Dawn Colclasure's Blog

Author and poet Dawn Colclasure

Tuesday, October 04, 2011

Interview with Karina Fabian

Author Karina Fabian

Please welcome Karina Fabian. She and her co-author, Colleen Drippe, have a new book out called Frightliners. If you are looking for some scary stories to read for Halloween, check this book out! You won’t be disappointed.

Karina was kind enough to take the time to answer my questions for this blog post.

How long have you been a writer?

Professionally, since around 1995, but I was mostly doing non-fiction until around 2007. I enjoyed writing articles, but I was homeschooling three kids at the time and found I needed to cut back on the writing, and I’d been wanting to go back to fiction, which I’ve always loved writing. I’ve had such fun with it that I’ve not gone back!

What inspires your writing?

It’s easier to ask what doesn’t inspire my writing, but I can’t really answer that, either. I’ve written stories inspired by conversations, other books I’ve read, challenges, and even songs. In fact, the main character in the story “Accidental Undeath” included in Frightliner came from a Micheal Loncor song, “Truck Driving Vampire.”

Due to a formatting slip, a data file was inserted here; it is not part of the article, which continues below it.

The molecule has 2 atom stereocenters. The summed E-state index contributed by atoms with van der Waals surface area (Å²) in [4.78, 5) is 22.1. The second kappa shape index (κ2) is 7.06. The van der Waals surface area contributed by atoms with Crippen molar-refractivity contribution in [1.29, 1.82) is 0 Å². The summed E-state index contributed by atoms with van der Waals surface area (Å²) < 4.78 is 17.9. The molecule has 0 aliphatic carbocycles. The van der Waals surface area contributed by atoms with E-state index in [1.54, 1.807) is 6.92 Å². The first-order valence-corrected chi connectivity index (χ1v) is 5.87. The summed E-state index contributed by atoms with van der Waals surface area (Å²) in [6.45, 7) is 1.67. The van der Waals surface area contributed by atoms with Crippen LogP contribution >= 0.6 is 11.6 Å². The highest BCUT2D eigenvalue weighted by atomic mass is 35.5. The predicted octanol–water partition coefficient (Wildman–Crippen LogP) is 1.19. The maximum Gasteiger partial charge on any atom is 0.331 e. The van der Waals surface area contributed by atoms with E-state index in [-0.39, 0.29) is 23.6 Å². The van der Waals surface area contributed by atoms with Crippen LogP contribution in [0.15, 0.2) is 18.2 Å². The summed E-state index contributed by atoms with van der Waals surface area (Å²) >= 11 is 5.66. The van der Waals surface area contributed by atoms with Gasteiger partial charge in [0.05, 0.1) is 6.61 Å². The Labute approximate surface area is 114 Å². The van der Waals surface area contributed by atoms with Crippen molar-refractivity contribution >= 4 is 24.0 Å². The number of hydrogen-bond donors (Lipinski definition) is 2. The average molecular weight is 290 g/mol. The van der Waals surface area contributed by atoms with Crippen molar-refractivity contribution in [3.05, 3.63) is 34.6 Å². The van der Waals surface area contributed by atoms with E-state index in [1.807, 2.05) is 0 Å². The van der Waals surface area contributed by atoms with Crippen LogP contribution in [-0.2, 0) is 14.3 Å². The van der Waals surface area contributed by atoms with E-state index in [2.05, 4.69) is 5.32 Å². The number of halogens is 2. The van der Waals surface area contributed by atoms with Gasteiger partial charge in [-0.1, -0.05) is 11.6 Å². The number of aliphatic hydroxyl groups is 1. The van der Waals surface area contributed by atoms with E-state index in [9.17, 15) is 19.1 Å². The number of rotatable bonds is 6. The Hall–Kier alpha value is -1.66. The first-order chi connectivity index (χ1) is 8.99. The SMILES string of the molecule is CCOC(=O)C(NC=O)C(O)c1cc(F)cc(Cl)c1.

What do you write?

Mostly science fiction and fantasy, often very funny but sometimes kind of eerie—like my latest novel Mind Over Mind, which is about a psychic whose powers drive him insane and his fight for control and sanity. My science fiction tends to be more serious, as well. My horror can also be humorous—like Neeta Lyffe, Zombie Exterminator—or it can be creepy, like Frightliner. I also wrote a devotional with my father and he’d like to do another about deacons when I can fit it. I write school calendars and have also written craft books. So I’m all over the place, which keeps things fresh and fun for me.

Who came up with the idea for Frightliner?

It was kind of a synergy. I’d written about a truck-driving vampire based on Michael Longcor’s humorous song. My story wasn’t humorous, but the vampire was a good ol’ boy in a traumatic situation. Colleen wondered that we never saw vampire stories where the vampire really was evil and we decided to write one.